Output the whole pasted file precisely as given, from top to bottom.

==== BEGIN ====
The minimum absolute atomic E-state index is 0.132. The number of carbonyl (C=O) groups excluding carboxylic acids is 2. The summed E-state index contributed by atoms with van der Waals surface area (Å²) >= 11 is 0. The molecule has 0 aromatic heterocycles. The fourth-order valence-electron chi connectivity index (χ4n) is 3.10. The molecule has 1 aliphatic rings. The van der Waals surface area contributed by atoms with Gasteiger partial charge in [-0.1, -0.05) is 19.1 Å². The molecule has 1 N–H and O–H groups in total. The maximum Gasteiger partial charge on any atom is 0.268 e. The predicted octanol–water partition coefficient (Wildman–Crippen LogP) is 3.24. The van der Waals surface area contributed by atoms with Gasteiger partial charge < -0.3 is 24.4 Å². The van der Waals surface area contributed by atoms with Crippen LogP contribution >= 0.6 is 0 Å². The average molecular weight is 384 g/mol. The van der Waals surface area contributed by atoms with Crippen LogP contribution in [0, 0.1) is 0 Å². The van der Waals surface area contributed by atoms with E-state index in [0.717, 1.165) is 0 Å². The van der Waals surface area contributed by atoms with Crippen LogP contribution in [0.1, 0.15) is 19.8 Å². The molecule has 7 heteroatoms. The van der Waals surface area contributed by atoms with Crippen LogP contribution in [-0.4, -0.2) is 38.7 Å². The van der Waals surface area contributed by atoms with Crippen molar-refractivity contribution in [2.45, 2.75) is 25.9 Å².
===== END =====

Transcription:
The minimum absolute atomic E-state index is 0.132. The number of carbonyl (C=O) groups excluding carboxylic acids is 2. The summed E-state index contributed by atoms with van der Waals surface area (Å²) >= 11 is 0. The molecule has 0 aromatic heterocycles. The fourth-order valence-electron chi connectivity index (χ4n) is 3.10. The molecule has 1 aliphatic rings. The van der Waals surface area contributed by atoms with Gasteiger partial charge in [-0.1, -0.05) is 19.1 Å². The molecule has 1 N–H and O–H groups in total. The maximum Gasteiger partial charge on any atom is 0.268 e. The predicted octanol–water partition coefficient (Wildman–Crippen LogP) is 3.24. The van der Waals surface area contributed by atoms with Gasteiger partial charge < -0.3 is 24.4 Å². The van der Waals surface area contributed by atoms with Crippen LogP contribution >= 0.6 is 0 Å². The average molecular weight is 384 g/mol. The van der Waals surface area contributed by atoms with Crippen LogP contribution in [0, 0.1) is 0 Å². The van der Waals surface area contributed by atoms with E-state index in [0.717, 1.165) is 0 Å². The van der Waals surface area contributed by atoms with Crippen LogP contribution in [0.1, 0.15) is 19.8 Å². The molecule has 7 heteroatoms. The van der Waals surface area contributed by atoms with Crippen LogP contribution in [-0.4, -0.2) is 38.7 Å². The van der Waals surface area contributed by atoms with Crippen molar-refractivity contribution in [2.45, 2.75) is 25.9 Å².